Aquaman has completely failed to meet any expectations and disappointed millions of viewers. The entire film is based on a classic DC superhero, Aquaman. The foundation stands on one man, Arthur, who is born of a mortal man and Atlantean queen, giving him the power to breathe and exist under water. While this is already an outlandish, yet cool concept, the movie itself was so far flung and outside the realm of possibility, most viewers were left very dissatisfied.
For starters, the story follows no basic plot structure, yet manages to be predictable and ridiculous in its entirety. There are way too many similar battle scenes and climaxes throughout the story, all leading up to the “final battle,” which portrays some of the worst CGI in the whole movie.
Another point of dismay was the disgrace of the costume design. Not only were the costumes tacky and cheap looking, they were disappointing. With a production budget of about $160 million, it’s frustrating that the level of creativity expected by DC fans was not met. There was plenty of room for expansion and improvement, yet the costumes looked as if they were purchased from a budget Halloween store.
*WARNING – SPOILERS AHEAD*
Another grievance most fans hold is the incredible amount of plot holes found in the story. For example, after Arthur’s mother is sentenced to death and presumed dead, years later he jumps through a random portal and finds her in a completely altered reality with dinosaurs and magical creatures. After 20 years, she has somehow survived in solitude on an island full of deadly creatures. Not only is this idea completely ridiculous, but to add insult to injury, the only other known human around is the dead first king of Atlantis, who naturally holds the most powerful trident known to man and merman.
The other completely ridiculous plot hole related to the previous one is that after being stranded in this alternate reality with no escape whatsoever, the queen appears out of nowhere in a full white ball gown to watch her son victoriously accept his role as king. Arthur’s controversial claim to the Atlantean throne is also not fully resolved. The majority of the battle scenes between humans and Atlanteans have to do with the deliberate destruction of Atlantis and the ocean by humans. Aquaman may be a beloved hero to many little kids, but if looked at carefully, he could be considered an antagonist.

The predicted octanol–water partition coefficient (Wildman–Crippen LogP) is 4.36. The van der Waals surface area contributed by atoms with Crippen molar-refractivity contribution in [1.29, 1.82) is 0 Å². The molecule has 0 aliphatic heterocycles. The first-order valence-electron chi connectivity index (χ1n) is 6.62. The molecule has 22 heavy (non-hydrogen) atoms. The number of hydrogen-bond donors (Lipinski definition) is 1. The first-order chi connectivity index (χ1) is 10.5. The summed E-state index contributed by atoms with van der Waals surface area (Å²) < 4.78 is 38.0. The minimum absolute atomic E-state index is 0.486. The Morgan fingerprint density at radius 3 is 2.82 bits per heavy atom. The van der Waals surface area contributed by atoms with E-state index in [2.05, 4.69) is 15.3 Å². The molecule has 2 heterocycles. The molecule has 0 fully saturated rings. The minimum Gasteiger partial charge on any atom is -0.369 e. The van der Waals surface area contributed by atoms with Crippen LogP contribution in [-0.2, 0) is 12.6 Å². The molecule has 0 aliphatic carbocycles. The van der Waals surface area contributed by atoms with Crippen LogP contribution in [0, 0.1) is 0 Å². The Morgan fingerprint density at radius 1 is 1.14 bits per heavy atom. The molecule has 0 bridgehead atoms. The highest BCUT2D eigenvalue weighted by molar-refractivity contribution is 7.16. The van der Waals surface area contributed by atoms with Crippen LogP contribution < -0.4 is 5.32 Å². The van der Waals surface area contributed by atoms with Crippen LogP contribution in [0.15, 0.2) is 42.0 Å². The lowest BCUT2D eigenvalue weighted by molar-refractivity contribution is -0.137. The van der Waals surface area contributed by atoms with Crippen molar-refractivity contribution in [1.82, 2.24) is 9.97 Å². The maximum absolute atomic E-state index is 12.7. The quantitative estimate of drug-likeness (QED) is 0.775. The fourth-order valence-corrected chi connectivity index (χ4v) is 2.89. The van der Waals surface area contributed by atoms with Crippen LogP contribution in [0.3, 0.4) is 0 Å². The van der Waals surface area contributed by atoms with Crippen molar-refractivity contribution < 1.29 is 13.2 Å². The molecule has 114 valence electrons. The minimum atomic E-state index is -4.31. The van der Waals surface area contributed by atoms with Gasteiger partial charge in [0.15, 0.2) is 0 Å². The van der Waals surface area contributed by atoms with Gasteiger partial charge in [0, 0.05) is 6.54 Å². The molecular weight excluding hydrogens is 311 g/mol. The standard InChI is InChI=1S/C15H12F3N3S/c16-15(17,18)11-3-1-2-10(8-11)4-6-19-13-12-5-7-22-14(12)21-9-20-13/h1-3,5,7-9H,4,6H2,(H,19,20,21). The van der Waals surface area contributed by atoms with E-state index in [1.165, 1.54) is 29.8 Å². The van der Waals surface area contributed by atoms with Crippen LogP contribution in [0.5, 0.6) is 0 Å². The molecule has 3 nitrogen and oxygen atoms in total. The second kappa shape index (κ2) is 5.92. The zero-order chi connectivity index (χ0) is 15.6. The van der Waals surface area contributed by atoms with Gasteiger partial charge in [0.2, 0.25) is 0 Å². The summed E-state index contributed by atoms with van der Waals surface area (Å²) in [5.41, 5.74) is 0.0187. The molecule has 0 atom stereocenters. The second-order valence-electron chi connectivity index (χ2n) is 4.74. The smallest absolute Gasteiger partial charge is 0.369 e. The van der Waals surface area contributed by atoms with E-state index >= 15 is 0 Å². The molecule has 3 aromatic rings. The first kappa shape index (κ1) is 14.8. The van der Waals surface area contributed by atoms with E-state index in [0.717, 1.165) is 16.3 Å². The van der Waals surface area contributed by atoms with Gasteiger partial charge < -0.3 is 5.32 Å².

While everyone knows and loves Arthur, the majority of his struggles come from the terrible choices he makes. Within the first 10 minutes of the movie, he leaves a father to drown in his son’s arms. Granted, the man is presumed a “bad guy,” but viewers don’t even know what wrongs he has done and neither does Aquaman at this point. Another point of struggle for Arthur is when he attempts to take over the crown from his half brother. Not only has his half-brother, Orm, lived in Atlantis for his entire life, but he is merely trying to lead his people out of a war ending in their extinction. The Atlanteans have every right to wage war on humans for all of the horrible things they have done, resulting in thousands of deaths.
Yet another point of confusion for most viewers revolves around Aquaman’s powers. He is the son of a human man and an Atlantean, yet he has an incredible amount of strength on land, and has twice the power underwater of any other Atlantean. Not only was this confusing to new viewers, but especially those who aren’t as well educated in DC comic theory.
Finally, the factor that frustrated me the most was the love story that took place throughout the movie. Aquaman begins with the story of his father and mother meeting and falling in love, which was very cute and sweet, but later on took focus and attention away from Aquaman himself. The main focus of the story was lost especially toward the end of the movie, when Aquaman and Mira fall in love. Just once I would like to see a movie that doesn’t prioritize some gushy romantic plot.
If I had to pick one positive factor of the movie, I would say that the soundtrack was very good and engaging. The music and orchestra was very well placed throughout the film especially at points of climax.
Overall review: “That ain’t it, chief.”